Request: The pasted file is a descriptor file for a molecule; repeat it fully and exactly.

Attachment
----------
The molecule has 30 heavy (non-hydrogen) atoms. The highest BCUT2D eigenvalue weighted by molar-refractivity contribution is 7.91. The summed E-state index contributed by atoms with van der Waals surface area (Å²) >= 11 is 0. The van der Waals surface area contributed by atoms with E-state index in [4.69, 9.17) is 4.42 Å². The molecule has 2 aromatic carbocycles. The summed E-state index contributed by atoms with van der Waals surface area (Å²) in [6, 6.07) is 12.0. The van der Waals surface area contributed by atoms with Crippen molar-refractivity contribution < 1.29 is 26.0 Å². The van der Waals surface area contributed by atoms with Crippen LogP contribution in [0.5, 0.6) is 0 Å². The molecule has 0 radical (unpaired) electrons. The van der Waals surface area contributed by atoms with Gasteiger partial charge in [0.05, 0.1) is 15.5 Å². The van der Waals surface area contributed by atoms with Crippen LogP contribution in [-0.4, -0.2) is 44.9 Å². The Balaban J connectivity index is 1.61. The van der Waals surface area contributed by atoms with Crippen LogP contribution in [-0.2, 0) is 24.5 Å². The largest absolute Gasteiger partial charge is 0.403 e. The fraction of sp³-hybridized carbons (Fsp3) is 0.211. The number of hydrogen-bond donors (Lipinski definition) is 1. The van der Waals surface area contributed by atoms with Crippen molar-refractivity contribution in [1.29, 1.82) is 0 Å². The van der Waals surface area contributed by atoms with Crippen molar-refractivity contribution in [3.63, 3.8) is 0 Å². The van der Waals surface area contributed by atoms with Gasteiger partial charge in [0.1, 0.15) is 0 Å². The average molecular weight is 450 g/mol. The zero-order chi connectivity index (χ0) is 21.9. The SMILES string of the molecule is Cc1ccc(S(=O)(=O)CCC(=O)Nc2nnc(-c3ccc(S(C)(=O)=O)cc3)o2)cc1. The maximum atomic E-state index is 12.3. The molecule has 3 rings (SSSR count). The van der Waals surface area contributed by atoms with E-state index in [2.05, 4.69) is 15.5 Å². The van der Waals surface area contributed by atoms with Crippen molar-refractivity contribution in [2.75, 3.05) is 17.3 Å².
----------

The molecule has 30 heavy (non-hydrogen) atoms. The highest BCUT2D eigenvalue weighted by molar-refractivity contribution is 7.91. The summed E-state index contributed by atoms with van der Waals surface area (Å²) >= 11 is 0. The van der Waals surface area contributed by atoms with E-state index in [4.69, 9.17) is 4.42 Å². The molecule has 2 aromatic carbocycles. The summed E-state index contributed by atoms with van der Waals surface area (Å²) in [6, 6.07) is 12.0. The van der Waals surface area contributed by atoms with Crippen molar-refractivity contribution < 1.29 is 26.0 Å². The van der Waals surface area contributed by atoms with Crippen LogP contribution in [0.5, 0.6) is 0 Å². The molecule has 0 radical (unpaired) electrons. The van der Waals surface area contributed by atoms with Gasteiger partial charge in [0.05, 0.1) is 15.5 Å². The van der Waals surface area contributed by atoms with Crippen LogP contribution in [-0.4, -0.2) is 44.9 Å². The Balaban J connectivity index is 1.61. The van der Waals surface area contributed by atoms with Crippen LogP contribution in [-0.2, 0) is 24.5 Å². The largest absolute Gasteiger partial charge is 0.403 e. The fraction of sp³-hybridized carbons (Fsp3) is 0.211. The number of hydrogen-bond donors (Lipinski definition) is 1. The van der Waals surface area contributed by atoms with Crippen molar-refractivity contribution in [1.29, 1.82) is 0 Å². The van der Waals surface area contributed by atoms with Crippen molar-refractivity contribution in [3.63, 3.8) is 0 Å². The van der Waals surface area contributed by atoms with Gasteiger partial charge in [0.1, 0.15) is 0 Å². The average molecular weight is 450 g/mol. The zero-order chi connectivity index (χ0) is 21.9. The SMILES string of the molecule is Cc1ccc(S(=O)(=O)CCC(=O)Nc2nnc(-c3ccc(S(C)(=O)=O)cc3)o2)cc1. The maximum atomic E-state index is 12.3. The molecule has 3 rings (SSSR count). The van der Waals surface area contributed by atoms with E-state index in [2.05, 4.69) is 15.5 Å². The van der Waals surface area contributed by atoms with Crippen molar-refractivity contribution in [2.75, 3.05) is 17.3 Å².